During 2018 there could have hardly been a soul who wasn’t aware that this year is the centenary of the end of World War I. Sadly, and inevitably, it turned out not to be the war to end all wars, but its horrific nature and consequences changed the way conflict was regarded for ever.
Living at the bottom of the world, the horror of war is something most New Zealanders are fortunate enough never to have experienced. In the past we've fought other people's wars, our men enthusiastically thronging to fight in 1914 for king and country – even if it wasn't their country. New Zealand casualties in WWI were proportionally among the highest of the combatants, and it is them who we remember, along with the casualties of all wars since, when we celebrate Armistice Day.
For RSA Franklin, marking Armistice Day 2018 was the culmination of many months of planning. Led by Shelly Boyes, the dynamic president of RSA Franklin and a teacher at Pukekohe High School, this was a series of community events and activities, including tree plantings, services and a dinner and dance, that had plenty of youthful input.
Pukekohe High School had a number of students involved in the whole armistice weekend. Some were in the RSA Franklin Pipe Band playing ‘The Battle’s Over’ at 6:00am on Armistice Day at the cenotaph, then leading the parade later that morning to Pukekohe War Memorial Town Hall. The ceremony included head student, Ellie Cato, reciting Tau Ode with Shelly. RSA Youth Section members and year 10 students, Hannah Lidgett and David Kawondera, were involved in all aspects of the weekend, especially the ceremonial events on Friday evening and all day Sunday.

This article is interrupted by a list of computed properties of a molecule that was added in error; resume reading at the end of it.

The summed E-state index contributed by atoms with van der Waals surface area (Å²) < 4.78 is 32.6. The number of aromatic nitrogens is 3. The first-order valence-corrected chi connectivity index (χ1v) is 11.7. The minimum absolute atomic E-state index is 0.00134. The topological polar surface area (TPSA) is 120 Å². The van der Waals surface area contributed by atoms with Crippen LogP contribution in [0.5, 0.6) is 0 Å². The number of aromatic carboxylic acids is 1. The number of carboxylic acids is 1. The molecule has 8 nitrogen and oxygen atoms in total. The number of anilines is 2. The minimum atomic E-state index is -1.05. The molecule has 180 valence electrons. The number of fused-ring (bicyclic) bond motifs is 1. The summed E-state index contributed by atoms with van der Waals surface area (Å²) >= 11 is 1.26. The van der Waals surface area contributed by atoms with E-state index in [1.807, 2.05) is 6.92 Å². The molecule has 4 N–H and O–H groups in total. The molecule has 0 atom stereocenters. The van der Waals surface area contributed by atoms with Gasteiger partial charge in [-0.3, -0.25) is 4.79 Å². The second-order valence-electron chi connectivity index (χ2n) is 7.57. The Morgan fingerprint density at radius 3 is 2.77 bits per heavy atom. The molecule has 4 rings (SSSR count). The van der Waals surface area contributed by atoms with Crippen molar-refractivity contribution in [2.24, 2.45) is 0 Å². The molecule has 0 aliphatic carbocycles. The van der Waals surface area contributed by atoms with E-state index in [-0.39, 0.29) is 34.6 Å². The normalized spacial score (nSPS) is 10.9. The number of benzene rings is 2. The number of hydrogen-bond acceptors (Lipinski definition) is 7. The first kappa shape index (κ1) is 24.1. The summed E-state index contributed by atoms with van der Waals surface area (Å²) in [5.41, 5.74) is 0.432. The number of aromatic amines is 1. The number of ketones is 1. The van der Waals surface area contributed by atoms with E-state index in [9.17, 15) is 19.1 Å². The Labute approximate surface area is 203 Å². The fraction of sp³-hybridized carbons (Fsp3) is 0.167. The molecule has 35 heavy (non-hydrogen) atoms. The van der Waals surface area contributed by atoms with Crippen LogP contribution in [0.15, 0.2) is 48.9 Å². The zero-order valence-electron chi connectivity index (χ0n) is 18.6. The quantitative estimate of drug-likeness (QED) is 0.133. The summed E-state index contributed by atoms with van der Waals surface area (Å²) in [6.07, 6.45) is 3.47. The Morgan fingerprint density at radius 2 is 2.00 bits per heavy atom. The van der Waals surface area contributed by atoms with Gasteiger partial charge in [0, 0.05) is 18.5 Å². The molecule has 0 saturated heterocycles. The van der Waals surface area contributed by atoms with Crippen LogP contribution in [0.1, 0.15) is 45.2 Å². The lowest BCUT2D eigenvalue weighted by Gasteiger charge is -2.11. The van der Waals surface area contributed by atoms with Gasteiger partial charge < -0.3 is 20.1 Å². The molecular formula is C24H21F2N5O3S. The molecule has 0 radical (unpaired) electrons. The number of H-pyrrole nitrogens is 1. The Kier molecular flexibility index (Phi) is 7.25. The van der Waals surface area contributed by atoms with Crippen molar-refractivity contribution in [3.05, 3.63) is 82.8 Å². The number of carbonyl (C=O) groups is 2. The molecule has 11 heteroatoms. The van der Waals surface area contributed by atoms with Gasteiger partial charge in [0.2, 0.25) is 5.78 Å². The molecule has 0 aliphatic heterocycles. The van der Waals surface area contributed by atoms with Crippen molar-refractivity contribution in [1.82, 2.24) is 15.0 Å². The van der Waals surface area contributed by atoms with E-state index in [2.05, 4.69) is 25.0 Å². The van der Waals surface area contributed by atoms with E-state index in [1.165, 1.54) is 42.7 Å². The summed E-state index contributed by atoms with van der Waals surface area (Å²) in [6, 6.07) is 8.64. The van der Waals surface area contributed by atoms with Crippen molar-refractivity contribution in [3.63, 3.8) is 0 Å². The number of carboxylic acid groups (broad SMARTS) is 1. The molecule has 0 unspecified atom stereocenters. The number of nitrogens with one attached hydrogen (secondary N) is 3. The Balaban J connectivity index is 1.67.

The highlight of the weekend was Saturday evening’s commemorative dinner and dance, featuring the PHS Stage Band. Hannah's art featured in an audio-visual presentation by Rachel Schanzer’s year 10 art students, who did a fabulous job of creating and producing the artwork to back the performers. Year 13 student, Thomas Williams, was the official photographer.
Securing the guest speaker for the dinner was something of a coup for Shelly. Recalling the longstanding local connection to US troops during WW II, still fondly remembered by older residents, Shelly invited Aric Sottler, US Vice Consul General based in Auckland, along with Will Seal, senior public affairs specialist.
“I just asked!” said Shelly, and Aric was happy to oblige. Armistice Day has significance for Americans; in the US November 11 is known as Veterans Day and is a federal holiday to commemorate the sacrifices of US troops in all wars.
The previous day, November 10, is the 'birthday' of the US Marine Corps, which this year celebrated its 243rd anniversary.
“It's a really big deal, a black tie event with a traditional ball and cake-cutting ceremony,” said Aric. With his father and three brothers serving in the Marines, Aric applied to join the service too “but ended up in a very long queue”. Instead, after some time as a resource analyst, he achieved his “pipe dream” to work in the State Department where he dealt with anti-terrorism matters.
Hopefully he won't need to exercise those skills as Vice Consul in New Zealand, his first overseas posting, but it will be a different story with his next assignment – in Lebanon. The prospect of going into one of the world's hotspots, with its history of anti-US bombings, “makes my parents nervous”, Aric said. However he will be well prepared during a year back in the US after leaving New Zealand, when he will learn Arabic.